The rapid transformation of data from a tool and by-product of information systems to a critical business asset has seen the role of the data architect propelled upwards in most data-heavy organisations. Add to this the regulatory pivot in recent years that has moved the legal focus in Europe and further afield squarely onto how we gather, store, use, protect and dispose of data, and it is no surprise that the function of the data architect and the discipline of data architecture are legally, financially and productively crucial to modern business.
This legislative and best-practice focus on data, along with the activities of the data architect, has created a degree of friction for data-related activities – often as a result of data architecture and information security operating in series, rather than in parallel. Ultimately, the frictionless data needs of users and the organisation at large cannot be fulfilled at the expense of security needs and concerns. But the way to achieve that is through closer integration, shared processes and shared goals.
What is absolutely essential is a strong sense of cooperation between the cyber security and data sides of the IT team and the wider organisation. Data architecture and cyber security strategy cannot operate in isolation – neither one is effective if it is applied after the other.
Architects from both sides – data and security – should collaborate from the outset to ensure the following base criteria are satisfied and integrated into any project:
- Designing or reviewing whether security controls for any data repository and any system using it are suitable.
- Understanding of both data and systems use and context, and how a given system or data repository is likely to be attacked or compromised by either external or internal factors.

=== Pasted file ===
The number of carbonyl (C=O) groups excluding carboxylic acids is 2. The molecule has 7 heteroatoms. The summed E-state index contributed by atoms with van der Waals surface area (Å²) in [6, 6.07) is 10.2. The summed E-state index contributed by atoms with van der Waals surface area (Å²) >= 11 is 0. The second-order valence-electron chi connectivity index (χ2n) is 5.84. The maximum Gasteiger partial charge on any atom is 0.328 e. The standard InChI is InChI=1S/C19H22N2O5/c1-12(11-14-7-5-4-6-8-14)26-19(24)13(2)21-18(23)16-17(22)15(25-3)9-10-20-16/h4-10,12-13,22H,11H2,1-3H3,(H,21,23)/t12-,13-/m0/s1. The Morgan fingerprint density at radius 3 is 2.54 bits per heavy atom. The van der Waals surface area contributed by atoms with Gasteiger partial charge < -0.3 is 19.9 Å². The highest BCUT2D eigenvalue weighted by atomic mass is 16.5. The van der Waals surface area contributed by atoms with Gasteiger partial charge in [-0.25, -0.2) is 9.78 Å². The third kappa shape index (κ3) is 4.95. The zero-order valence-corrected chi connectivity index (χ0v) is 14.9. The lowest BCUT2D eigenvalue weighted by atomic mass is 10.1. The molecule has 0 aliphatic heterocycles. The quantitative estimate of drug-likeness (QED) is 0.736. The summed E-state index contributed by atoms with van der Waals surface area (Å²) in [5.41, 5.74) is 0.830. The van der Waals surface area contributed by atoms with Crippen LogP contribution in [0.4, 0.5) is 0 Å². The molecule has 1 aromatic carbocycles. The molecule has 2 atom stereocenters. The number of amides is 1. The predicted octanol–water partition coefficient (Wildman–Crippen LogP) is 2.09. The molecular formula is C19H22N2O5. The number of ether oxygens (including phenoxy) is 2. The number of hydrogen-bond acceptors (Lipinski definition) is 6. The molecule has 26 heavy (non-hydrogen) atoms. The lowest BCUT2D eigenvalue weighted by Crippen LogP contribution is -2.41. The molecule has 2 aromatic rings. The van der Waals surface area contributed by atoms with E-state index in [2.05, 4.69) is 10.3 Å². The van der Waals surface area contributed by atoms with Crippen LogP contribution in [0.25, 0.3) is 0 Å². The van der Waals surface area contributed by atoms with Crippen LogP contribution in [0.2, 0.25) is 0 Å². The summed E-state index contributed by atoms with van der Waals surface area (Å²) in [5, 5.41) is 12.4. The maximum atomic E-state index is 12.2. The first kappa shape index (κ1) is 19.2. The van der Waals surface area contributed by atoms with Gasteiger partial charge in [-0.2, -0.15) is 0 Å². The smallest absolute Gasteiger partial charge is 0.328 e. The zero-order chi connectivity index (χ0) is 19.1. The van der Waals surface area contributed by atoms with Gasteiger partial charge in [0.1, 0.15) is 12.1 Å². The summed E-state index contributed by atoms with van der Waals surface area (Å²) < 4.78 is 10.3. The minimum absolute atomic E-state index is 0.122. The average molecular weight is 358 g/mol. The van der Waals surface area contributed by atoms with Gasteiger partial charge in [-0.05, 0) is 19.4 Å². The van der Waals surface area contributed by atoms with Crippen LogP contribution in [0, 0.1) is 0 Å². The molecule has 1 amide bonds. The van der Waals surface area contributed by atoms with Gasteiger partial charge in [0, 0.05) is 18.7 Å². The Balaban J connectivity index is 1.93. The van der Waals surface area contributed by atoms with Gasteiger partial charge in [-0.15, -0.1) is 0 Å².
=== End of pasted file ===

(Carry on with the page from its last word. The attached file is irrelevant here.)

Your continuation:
- Researching and developing techniques or tools to address the more systemic security problems while keeping user and regulatory data requirements front-of-mind.
- Advising the c-suite on data architecture and the integration of cyber security into that architecture when making strategic decisions.
Processes and technology can help support a collaborative framework and workflow for data architecture and cyber security. But it is the leadership of an organisation that is ultimately responsible for the successful implementation of the processes and optimal use of the infrastructure. This is why the last point is so important to improving collaboration between information security professionals and data architects.
Ultimately, the key to successful collaboration between data architects and information security professionals is verification and consistency of skillsets. Ensuring that both roles have a consistent level of repeatable skills, regardless of location, is essential to successful collaboration and global roll-out of best practices.
Having cyber security staff in any given country who have completed a core set of education and certification goals, and data architects who have done the same in their field, will ensure that the organisation can make base-level demands of these teams globally to work together.
This will mean that work between the two on development, testing, policy and process to support business goals will not be undermined by parts of the overall team having wide variations in their professional competence and technical disciplines.